By Dr Ananya Mandal, MD
Radiation therapy is widely used in many forms of cancer including prostate cancer. This therapy uses high energy waves to kill cancer cells.
Radiotherapy may be used to enhance the effects of chemotherapy or to shrink a localized tumor before it is surgically removed by radical prostatectomy. Radiation may also be used after prostatectomy to kill any remaining cancer cells or to relieve symptoms in people with advanced or recurring cancer.
Some examples of the types of radiation treatments available include:
External beam radiation therapy or EBRT
For this therapy, high-energy radiation beams generated by a machine are directed at the area of the body where the prostate gland is located. This type of therapy is usually delivered five times a week over the course of six or seven weeks. The treatment procedure is painless but some of the side effects include sore skin, nausea, vomiting, fatigue, hair loss and problems with eating and drinking.
Conformal radiation therapy
This procedure involves the use of a computer to direct the radiotherapy beams specifically to the prostate area. This minimizes the damage caused to adjacent normal tissue and causes less side effects than EBRT. The National Institute for Health and Clinical Excellence (NICE) now recommends the use of conformal radiotherapy as the optimal method for delivering external radiotherapy in prostate cancer.
Intensity modulated radiotherapy (IMRT)
IMRT is an advanced form of conformal radiotherapy that can harness the radiation beams even more precisely, delivering them directly to the tumor site and even at varying doses to different parts of the tumor. A machine moves around the patient and beams are angled to hit specific parts of the prostate at certain intensities while the dose that reaches the more healthy tissue is minimized.
The most modern machines have scanners inside them that provide images of the prostate that the doctor can use to adjust the aim of the beams before delivering the radiation. This is called image guided radiation therapy. This may reduce the side effects of treatment further still, although research to confirm this is ongoing.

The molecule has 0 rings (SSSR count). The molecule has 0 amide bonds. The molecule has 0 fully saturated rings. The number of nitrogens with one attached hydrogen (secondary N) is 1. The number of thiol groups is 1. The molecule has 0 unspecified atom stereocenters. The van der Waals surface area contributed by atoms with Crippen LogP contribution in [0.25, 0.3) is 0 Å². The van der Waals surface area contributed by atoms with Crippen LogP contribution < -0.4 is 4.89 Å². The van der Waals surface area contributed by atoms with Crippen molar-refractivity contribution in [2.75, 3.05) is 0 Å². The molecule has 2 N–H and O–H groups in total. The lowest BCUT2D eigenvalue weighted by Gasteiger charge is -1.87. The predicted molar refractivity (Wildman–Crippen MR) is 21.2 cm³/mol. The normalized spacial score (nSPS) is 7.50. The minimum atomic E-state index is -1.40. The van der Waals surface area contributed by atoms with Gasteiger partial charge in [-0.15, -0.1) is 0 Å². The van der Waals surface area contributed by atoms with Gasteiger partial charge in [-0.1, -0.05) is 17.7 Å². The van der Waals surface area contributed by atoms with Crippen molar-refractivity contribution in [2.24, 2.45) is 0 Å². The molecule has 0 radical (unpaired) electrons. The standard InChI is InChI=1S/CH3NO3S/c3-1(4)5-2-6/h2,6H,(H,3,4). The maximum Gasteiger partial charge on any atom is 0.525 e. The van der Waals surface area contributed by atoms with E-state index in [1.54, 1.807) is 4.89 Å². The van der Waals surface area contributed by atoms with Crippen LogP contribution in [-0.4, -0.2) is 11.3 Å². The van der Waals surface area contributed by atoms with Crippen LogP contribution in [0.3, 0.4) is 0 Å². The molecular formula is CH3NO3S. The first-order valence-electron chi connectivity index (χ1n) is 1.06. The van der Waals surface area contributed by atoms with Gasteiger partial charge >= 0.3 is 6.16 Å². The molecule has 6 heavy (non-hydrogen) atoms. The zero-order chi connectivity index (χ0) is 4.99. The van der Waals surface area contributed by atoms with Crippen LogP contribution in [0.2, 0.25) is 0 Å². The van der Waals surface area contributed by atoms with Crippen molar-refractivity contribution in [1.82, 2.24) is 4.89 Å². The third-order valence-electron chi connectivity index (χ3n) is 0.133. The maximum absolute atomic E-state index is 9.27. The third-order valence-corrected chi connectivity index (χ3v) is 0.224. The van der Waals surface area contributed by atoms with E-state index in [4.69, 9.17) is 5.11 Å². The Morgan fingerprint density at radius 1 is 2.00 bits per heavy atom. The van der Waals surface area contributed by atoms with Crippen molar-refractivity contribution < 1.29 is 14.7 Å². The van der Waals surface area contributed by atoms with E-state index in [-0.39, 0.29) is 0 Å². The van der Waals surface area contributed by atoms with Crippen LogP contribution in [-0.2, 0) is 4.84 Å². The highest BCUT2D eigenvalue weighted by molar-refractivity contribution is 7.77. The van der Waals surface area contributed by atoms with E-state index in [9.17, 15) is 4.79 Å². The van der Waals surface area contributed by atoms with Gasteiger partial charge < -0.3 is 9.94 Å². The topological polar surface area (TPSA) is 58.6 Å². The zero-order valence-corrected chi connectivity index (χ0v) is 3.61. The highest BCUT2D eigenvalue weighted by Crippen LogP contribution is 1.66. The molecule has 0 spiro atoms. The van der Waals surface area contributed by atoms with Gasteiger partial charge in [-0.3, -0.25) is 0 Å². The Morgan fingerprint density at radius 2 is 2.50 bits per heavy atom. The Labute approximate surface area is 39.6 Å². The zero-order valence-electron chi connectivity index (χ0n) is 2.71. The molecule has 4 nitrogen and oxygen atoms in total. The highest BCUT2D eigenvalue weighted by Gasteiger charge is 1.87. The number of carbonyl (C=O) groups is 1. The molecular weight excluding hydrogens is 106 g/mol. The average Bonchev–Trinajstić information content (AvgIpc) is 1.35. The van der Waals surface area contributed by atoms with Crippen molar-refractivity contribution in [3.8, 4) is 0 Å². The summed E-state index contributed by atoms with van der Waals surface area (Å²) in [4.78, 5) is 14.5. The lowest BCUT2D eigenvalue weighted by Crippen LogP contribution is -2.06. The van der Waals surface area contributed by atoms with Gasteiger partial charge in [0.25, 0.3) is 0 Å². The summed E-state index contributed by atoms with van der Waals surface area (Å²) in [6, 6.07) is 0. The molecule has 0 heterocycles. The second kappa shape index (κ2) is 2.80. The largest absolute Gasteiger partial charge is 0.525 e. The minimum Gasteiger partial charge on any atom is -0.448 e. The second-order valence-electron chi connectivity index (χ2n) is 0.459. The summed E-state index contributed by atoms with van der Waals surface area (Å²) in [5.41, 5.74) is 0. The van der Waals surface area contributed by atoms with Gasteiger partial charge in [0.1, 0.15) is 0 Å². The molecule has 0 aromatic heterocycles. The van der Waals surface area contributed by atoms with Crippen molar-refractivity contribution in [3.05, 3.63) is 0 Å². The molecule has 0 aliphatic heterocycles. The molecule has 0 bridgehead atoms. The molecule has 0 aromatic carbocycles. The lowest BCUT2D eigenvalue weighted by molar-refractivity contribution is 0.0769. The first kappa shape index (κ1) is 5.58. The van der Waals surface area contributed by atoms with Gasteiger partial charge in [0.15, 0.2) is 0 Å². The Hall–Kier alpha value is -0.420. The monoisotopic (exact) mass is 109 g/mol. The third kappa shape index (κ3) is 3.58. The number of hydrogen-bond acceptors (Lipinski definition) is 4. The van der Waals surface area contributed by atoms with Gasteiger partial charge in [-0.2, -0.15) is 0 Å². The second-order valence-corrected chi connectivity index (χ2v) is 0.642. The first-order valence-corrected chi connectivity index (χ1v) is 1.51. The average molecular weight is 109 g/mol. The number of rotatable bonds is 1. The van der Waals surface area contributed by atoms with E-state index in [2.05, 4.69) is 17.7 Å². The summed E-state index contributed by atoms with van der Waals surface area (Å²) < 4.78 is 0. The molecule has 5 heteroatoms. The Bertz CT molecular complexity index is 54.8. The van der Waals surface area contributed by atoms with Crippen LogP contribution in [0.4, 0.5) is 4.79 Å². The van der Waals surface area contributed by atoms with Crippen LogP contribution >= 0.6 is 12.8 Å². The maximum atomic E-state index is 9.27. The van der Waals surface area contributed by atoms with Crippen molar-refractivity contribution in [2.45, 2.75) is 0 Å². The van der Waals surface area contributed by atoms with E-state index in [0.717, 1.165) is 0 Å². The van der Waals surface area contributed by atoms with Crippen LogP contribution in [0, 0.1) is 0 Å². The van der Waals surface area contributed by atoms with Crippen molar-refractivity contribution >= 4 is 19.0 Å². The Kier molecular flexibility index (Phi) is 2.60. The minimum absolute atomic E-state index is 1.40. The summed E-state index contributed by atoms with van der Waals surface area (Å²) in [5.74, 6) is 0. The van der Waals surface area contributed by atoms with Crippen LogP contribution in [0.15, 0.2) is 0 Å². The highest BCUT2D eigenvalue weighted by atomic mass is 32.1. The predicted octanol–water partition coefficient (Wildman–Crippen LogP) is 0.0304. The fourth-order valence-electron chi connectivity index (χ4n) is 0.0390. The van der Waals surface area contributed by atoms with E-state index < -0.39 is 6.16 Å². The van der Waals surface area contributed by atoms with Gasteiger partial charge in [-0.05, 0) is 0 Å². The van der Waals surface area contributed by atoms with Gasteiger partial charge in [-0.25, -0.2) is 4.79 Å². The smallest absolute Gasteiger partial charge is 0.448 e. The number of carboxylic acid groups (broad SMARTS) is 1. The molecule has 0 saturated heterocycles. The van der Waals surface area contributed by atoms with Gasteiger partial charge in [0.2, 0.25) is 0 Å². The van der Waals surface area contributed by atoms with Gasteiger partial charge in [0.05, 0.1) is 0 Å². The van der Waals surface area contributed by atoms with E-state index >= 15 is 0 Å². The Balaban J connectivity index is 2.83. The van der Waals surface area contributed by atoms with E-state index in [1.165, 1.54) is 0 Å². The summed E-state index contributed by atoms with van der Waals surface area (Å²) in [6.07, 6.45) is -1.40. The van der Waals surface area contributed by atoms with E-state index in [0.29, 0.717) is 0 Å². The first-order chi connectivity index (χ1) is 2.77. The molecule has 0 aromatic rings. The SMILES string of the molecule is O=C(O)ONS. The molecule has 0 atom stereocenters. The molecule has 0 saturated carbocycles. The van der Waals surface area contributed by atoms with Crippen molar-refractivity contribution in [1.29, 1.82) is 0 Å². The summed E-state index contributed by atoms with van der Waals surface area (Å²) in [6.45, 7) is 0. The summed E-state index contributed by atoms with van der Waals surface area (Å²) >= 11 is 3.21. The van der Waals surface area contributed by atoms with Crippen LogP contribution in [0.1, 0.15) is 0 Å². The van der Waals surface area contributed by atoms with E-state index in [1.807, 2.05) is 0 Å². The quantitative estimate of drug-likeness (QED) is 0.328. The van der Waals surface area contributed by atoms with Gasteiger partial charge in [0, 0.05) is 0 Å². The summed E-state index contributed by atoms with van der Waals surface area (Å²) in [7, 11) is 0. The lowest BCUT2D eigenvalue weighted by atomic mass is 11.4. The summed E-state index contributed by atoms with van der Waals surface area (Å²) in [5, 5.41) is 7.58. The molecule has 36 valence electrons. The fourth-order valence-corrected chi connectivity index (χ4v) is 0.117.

Proton beam radiation therapy
Proton beam radiation therapy uses photon beams rather than X-rays. Proton beams release energy only after they reach the site they are directed at rather than releasing energy as they travel towards the target site, like X-rays do. This means proton beams can deliver radiation to the site of interest while avoiding damage to local healthy tissue. Proton beam radiation can be combined with CRT and IMRT to enhance aim.
Brachytherapy (internal radiation therapy)
Also called “seed therapy,” this procedure involves the implantation of radioactive pellets or “seeds” about the size of grains of rice into the prostate gland. Brachytherapy is generally used for early stage prostate cancers that are slow growing.
Brachytherapy may be given on a permanent basis at a low dose rate (LDR) or on a temporary basis at a high dose rate (HDR).
In permanent or LDR brachytherapy, seeds of iodine-125 or palladium-103 are inserted into the prostate using thin needles. The seeds remain in place and give off low doses of radiation for weeks or months. Around 40 to 100 seeds may be placed at a time.
Temporary or HDR brachytherapy involves the delivery of radioactive iridium-192 or cesium-137 using catheters over 5 to 15 minutes. Usually, around three sessions are scheduled over the course of two days and the catheters are removed after the last treatment.
Reviewed by Sally Robertson, BSc
Last Updated: Jan 22, 2014